The concept is simple; two aging "frenemies" driving each other nuts on a working vacation to posh restaurants in Northern England, yet in execution this seeming scribble of a movie is as richly complex as the endless bowls of broth served up. There are layers upon layers in this comedic stew, only revealed gradually. Part mockumentary, part travelogue, part indie relationship drama, The Trip is all brilliant, a thoroughly entertaining journey, even as it seems to be rambling along in no particular direction. Adapted from a six-part TV series, and expertly edited by Michael Winterbottom, the feature is almost entirely improvised, yet displays some of the sharpest, funniest dialogue in recent memory.
Steve Coogan, or the version of himself he plays in movies, is a brilliant mess: a shambling mound of bottomless neurosis that can never be sated. He is sort of the British Albert Brooks: endlessly respected among his peers, but only a shadow in the vast public consciousness, a dreadful fact he plays up to terrific comedic effect. American audiences will regrettably know Coogan best from such mainstream fare as Night at the Museum, but at home his persona is much more adult and difficult. Even more obscure on these shores is his comedian pal Rob Brydon, a gifted mimic and genial chat show fixture, equipped with an arsenal of impressions and silly voices.
Basically playing themselves, and essentially reprising their roles in 2006's Tristram Shandy (also directed by Winterbottom), Coogan and Brydon make a cracking comedic duo, their easy chemistry underscored by insecurity and simmering resentment.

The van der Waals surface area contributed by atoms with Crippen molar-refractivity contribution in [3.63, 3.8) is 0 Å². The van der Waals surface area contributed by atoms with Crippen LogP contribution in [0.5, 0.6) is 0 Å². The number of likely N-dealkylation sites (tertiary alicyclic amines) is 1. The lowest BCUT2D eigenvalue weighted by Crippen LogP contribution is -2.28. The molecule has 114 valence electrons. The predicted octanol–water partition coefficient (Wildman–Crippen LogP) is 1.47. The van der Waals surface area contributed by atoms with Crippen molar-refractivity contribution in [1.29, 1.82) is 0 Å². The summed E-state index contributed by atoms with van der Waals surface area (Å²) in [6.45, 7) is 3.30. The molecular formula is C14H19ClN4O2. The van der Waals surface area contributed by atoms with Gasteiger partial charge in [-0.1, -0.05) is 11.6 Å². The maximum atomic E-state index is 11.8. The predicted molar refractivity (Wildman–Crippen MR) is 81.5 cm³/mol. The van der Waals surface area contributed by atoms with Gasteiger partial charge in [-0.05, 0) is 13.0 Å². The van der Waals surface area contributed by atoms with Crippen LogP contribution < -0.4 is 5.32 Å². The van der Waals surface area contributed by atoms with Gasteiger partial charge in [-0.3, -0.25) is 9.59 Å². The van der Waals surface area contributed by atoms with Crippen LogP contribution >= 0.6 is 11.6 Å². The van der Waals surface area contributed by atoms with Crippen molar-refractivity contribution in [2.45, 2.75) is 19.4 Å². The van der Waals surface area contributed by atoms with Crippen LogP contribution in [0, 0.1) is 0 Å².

One abhors loneliness but dislikes people; the other needs a crowd's applause to survive.
On assignment as a celebrity food critic for The Observer, the morose Coogan is forced to drag along the chipper Brydon, a decision he swiftly regrets as soon as they hit the highway. Steve resents his comrade's geniality, his healthy home life being an affront to the romantically restless Coogan, currently on a "hiatus" from his girlfriend. Hopping from one rustic inn to the next, the gorgeous lake country vistas roll by with only occasional mention, as Brydon is too busy polishing his act, and Coogan is so caught up in his own head he literally can't see the forest for the trees. They eat meals at avant-garde eateries, plates piled with "lamb lollipops" and saffron foams that look more like experiments than dinner. To alleviate their boredom, the comics spend their time obsessively trying to one-up each other.
Their showdown over Michael Caine impressions is a delightful high spot, with the pair dueling over the finer points of his famous cockney accent, and how decades of cigar and brandy have changed his tone. These talented guys understand all nuances of performers like Woody Allen and Al Pacino but seem loath to examine their own quirks or face their own insecurities. Anything it takes to stave off mid-life anxiety and regrets, including a graveyard stop where Coogan insists he'll come to Brydon's funeral "If only to pad the numbers." Maybe they're afraid they'll stop being funny if they think too hard, but they shouldn't worry, as long as they keep it up we can keep laughing until it hurts.
Opens Friday, July 1, at the Landmark Main Art Theatre (118 N. Main St., Royal Oak; 248-263-2111).
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